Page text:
I rarely see my projected stories as moving films, but I do have a strong visual sense when I'm working. Before I begin a story I usually receive one or more ''still'' images which I can then extrapolate and link together. I prefer to use only images that resonate strongly within me but resonate for reasons I can''t work out... I also have a strong audio sense and frequently I'll divert the course of the story because of some opportunity that language has thrown up. I'm obsessed with wordplay! One disadvantage of this is that my dialogue is never believable, with the exception of a handful of ''realistic'' stories where I deliberately didn't bother with wordplay. If I can ever find a way to make my readers care less about the endless contrivance in the mouths of my characters, to forgive the cleverness, I'll be utterly delighted!

AmeriCymru: Do you have a regular process in creating a story or does it vary from piece to piece? Do you plan your stories or do ideas crowd out and you pick one to finish?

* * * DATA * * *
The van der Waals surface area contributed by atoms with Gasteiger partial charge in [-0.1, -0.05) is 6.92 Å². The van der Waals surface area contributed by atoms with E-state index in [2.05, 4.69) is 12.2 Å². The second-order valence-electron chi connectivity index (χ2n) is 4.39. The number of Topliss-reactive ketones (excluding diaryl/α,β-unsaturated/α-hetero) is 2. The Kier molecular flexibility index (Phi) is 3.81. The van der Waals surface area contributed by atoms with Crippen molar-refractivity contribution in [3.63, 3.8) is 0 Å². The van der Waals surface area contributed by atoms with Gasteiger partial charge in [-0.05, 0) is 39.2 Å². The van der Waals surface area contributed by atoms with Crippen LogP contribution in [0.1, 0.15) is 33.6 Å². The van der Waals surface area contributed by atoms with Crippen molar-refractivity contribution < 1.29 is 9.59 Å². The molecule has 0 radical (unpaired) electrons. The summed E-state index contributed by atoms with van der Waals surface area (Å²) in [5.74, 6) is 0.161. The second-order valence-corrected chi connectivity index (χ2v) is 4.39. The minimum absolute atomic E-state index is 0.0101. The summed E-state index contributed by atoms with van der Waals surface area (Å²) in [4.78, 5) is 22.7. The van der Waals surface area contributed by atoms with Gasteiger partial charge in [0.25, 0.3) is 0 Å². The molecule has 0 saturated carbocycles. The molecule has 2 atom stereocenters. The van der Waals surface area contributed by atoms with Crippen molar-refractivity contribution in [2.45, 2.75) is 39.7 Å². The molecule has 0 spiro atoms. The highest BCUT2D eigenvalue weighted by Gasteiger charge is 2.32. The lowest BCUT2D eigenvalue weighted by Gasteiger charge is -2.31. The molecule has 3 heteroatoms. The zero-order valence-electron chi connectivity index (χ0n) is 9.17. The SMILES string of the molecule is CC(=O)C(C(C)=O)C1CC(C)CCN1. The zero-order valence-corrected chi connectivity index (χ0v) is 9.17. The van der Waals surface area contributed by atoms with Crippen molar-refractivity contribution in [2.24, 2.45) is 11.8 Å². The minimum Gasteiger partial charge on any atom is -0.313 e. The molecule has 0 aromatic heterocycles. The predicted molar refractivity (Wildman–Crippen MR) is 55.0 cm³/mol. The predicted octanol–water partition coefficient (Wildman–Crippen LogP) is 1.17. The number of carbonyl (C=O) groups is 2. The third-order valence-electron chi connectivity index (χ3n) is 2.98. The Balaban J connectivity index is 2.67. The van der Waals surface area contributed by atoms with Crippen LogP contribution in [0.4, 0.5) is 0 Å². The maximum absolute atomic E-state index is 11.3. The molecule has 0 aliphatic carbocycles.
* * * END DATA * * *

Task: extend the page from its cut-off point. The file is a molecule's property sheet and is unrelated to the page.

Rhys: My brain is constantly filling up with ideas. The process never stops! I get ideas every day and if I don't use them in a story they refuse to leave me alone, or even worse I forget them and then kick myself for not using them! This has been happening for years. I usually jot ideas down on scraps of paper for future use and then try to forget them until they are needed, whenever that might be! It seems strange now, but I recall that when I first started writing, original ideas came to me with difficulty. Some machinery in my brain must have had a good oiling since then!

I regard my growing collection of ideas as a resource or sometimes a burden! Because ideas do come with such frequency I can't bring myself to follow the orthodox rule of "one idea per story" so I'll try to use as many as possible in as short a space as possible. The danger with this is that the fiction can become overloaded, so the challenge is to make sure the ideas balance each other out in some manner, or amplify or contrast each other, in other words work together.